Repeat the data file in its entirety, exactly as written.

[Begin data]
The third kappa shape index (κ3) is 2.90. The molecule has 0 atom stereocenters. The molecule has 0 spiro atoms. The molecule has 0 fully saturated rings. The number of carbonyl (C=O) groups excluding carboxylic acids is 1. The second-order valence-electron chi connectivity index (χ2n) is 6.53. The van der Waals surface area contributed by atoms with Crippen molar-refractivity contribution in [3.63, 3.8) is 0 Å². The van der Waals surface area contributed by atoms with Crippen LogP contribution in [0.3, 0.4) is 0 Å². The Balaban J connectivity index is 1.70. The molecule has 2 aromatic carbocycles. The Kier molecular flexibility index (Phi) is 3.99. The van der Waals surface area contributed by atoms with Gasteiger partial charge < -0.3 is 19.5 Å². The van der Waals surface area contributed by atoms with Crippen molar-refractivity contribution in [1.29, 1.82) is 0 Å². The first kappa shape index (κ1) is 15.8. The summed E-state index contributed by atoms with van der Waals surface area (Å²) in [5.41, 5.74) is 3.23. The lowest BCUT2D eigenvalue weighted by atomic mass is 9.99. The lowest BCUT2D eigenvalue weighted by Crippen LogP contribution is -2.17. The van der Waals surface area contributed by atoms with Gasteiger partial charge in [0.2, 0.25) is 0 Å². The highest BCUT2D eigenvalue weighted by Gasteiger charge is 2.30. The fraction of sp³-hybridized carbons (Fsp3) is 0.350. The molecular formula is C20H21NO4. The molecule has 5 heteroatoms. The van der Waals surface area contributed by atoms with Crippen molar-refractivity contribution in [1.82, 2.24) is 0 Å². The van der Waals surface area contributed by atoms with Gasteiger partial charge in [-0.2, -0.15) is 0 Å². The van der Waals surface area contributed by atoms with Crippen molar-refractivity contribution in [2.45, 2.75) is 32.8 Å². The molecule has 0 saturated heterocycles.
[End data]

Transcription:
The third kappa shape index (κ3) is 2.90. The molecule has 0 atom stereocenters. The molecule has 0 spiro atoms. The molecule has 0 fully saturated rings. The number of carbonyl (C=O) groups excluding carboxylic acids is 1. The second-order valence-electron chi connectivity index (χ2n) is 6.53. The van der Waals surface area contributed by atoms with Crippen molar-refractivity contribution in [3.63, 3.8) is 0 Å². The van der Waals surface area contributed by atoms with Crippen LogP contribution in [0.3, 0.4) is 0 Å². The Balaban J connectivity index is 1.70. The molecule has 2 aromatic carbocycles. The Kier molecular flexibility index (Phi) is 3.99. The van der Waals surface area contributed by atoms with Gasteiger partial charge < -0.3 is 19.5 Å². The van der Waals surface area contributed by atoms with Crippen molar-refractivity contribution in [1.29, 1.82) is 0 Å². The first kappa shape index (κ1) is 15.8. The summed E-state index contributed by atoms with van der Waals surface area (Å²) in [5.41, 5.74) is 3.23. The lowest BCUT2D eigenvalue weighted by atomic mass is 9.99. The lowest BCUT2D eigenvalue weighted by Crippen LogP contribution is -2.17. The van der Waals surface area contributed by atoms with Gasteiger partial charge in [0.2, 0.25) is 0 Å². The highest BCUT2D eigenvalue weighted by Gasteiger charge is 2.30. The fraction of sp³-hybridized carbons (Fsp3) is 0.350. The molecular formula is C20H21NO4. The molecule has 5 heteroatoms. The van der Waals surface area contributed by atoms with Crippen molar-refractivity contribution in [1.82, 2.24) is 0 Å². The van der Waals surface area contributed by atoms with Gasteiger partial charge in [-0.2, -0.15) is 0 Å². The van der Waals surface area contributed by atoms with Crippen molar-refractivity contribution in [2.45, 2.75) is 32.8 Å². The molecule has 0 saturated heterocycles.